Descriptive analysis of gut microbiome alterations in hyperoxaluric patients

Sponsor: Rare Kidney Stone Consortium 
 
Kidney stones are a disease of worldwide prevalence with significant public health implications. About 60–80% of stones are composed of calcium oxalate (CaOx) for which hyperoxaluria is a major risk factor. Idiopathic hyperoxaluria, primary hyperoxaluria and enteric hyperoxaluria are diseases that result in kidney stone formation.  

Hypothesis:  The diversity and number of microbial populations are different between patients with primary, enteric, idiopathic hyperoxaluria and normal subjects. The expression of bacterial genes involved in oxalate metabolism will be different in hyperoxaluric conditions.  At the strain level, we expect a difference in the characteristics of Oxalobacter formigenes (OxF) between normal subjects and patients with primary hyperoxaluria. 

Research Design: In a cross-sectional and observational study we will collect stool specimens from subjects with primary hyperoxaluria, idiopathic hyperoxaluria, enteric hyperoxaluria and normal subjects. Each group will include 15 adult subjects.
Primary hyperoxaluria patients will be recruited from the RKSC Primary Hyperoxaluria (PH) registry (Mayo Clinic); enteric hyperoxaluria from the kidney stone clinic at the Mayo Clinic; idiopathic hyperoxaluria patients will be recruited from the kidney stone clinic at New York Harbor Veterans Affairs Medical Center and healthy controls will be recruited from both centers.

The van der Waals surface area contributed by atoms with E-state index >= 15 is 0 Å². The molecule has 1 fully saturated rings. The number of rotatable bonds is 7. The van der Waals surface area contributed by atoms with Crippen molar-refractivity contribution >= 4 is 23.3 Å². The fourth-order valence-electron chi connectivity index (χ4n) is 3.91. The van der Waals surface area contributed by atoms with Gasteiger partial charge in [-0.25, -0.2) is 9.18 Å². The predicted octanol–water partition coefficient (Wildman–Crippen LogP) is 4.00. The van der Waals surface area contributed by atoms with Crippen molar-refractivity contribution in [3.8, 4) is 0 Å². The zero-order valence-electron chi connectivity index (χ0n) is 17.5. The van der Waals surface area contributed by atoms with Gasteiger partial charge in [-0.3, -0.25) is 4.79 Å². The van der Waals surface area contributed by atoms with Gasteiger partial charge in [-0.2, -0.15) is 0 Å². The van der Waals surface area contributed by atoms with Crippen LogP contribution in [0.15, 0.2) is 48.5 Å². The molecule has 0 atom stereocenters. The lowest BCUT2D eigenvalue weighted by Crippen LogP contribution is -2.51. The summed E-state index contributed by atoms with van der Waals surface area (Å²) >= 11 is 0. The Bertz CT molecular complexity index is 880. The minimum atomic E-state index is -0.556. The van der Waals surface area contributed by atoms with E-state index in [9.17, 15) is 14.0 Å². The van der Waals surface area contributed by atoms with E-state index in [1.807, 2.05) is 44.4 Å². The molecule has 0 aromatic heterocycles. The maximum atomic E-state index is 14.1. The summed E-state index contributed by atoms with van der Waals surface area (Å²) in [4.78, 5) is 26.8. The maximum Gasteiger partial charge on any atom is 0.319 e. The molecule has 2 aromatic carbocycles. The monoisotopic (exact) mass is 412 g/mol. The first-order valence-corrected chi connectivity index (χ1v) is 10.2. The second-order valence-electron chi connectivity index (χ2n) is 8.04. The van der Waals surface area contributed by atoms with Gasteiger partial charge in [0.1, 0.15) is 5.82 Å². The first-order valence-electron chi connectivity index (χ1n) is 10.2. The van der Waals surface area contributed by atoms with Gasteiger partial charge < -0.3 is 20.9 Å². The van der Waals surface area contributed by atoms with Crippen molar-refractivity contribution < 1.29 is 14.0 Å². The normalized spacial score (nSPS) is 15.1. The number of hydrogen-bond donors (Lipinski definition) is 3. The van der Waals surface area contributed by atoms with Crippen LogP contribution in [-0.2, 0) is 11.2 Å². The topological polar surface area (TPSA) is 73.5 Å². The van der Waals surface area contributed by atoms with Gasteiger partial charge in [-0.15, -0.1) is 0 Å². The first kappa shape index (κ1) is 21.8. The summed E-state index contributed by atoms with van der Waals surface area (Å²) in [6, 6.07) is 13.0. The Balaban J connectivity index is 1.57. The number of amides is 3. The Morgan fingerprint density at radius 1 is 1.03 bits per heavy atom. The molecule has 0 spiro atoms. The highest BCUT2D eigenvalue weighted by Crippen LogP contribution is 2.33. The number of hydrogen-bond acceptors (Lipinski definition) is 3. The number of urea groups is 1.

Participants: Patients with a diagnosis of idiopathic hyperoxaluria, primary hyperoxaluria, enteric hyperoxaluria and normal subjects with age between 18 and 60 yrs and eGFR>30 ml/min/1.73m2 by MDRD formula. We will exclude participants with history of liver or kidney transplant and any history of antibiotic exposure in the last 6 months. 

Analysis: Statistical analysis of microbiome and metagenome composition will be performed in the R statistical programming environment using packages such as ade4, vegan, and phyloseq. Prevalence of OxF and oxalate degradation measurements will be compared between different etiologies of hyperoxaluria and controls using Chi square test and Student’s t test respectively.
 
Protocol status: pending
 
Contact: Lama Nazzal, MD